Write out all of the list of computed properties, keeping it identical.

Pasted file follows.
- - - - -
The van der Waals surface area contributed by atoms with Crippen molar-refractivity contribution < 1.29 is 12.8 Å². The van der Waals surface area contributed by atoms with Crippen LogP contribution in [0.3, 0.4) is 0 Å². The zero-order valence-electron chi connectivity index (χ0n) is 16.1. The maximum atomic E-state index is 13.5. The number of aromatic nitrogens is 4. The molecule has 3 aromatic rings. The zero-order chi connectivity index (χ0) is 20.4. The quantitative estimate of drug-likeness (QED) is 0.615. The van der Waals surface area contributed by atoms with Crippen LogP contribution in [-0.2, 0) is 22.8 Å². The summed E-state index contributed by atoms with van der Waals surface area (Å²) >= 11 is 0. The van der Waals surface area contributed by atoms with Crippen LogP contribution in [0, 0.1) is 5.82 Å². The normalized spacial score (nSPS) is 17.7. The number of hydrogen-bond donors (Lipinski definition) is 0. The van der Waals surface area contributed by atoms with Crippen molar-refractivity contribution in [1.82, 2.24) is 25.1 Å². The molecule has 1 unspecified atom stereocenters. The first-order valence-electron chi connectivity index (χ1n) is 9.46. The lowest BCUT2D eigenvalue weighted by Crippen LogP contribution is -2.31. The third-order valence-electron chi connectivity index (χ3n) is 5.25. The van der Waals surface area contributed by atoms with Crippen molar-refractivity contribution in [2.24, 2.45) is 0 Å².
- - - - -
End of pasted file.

The van der Waals surface area contributed by atoms with Crippen molar-refractivity contribution < 1.29 is 12.8 Å². The van der Waals surface area contributed by atoms with Crippen LogP contribution in [0.3, 0.4) is 0 Å². The zero-order valence-electron chi connectivity index (χ0n) is 16.1. The maximum atomic E-state index is 13.5. The number of aromatic nitrogens is 4. The molecule has 3 aromatic rings. The zero-order chi connectivity index (χ0) is 20.4. The quantitative estimate of drug-likeness (QED) is 0.615. The van der Waals surface area contributed by atoms with Crippen LogP contribution in [-0.2, 0) is 22.8 Å². The summed E-state index contributed by atoms with van der Waals surface area (Å²) >= 11 is 0. The van der Waals surface area contributed by atoms with Crippen LogP contribution in [0, 0.1) is 5.82 Å². The normalized spacial score (nSPS) is 17.7. The number of hydrogen-bond donors (Lipinski definition) is 0. The van der Waals surface area contributed by atoms with Crippen molar-refractivity contribution in [1.82, 2.24) is 25.1 Å². The molecule has 1 unspecified atom stereocenters. The first-order valence-electron chi connectivity index (χ1n) is 9.46. The lowest BCUT2D eigenvalue weighted by Crippen LogP contribution is -2.31. The third-order valence-electron chi connectivity index (χ3n) is 5.25. The van der Waals surface area contributed by atoms with Crippen molar-refractivity contribution in [2.24, 2.45) is 0 Å².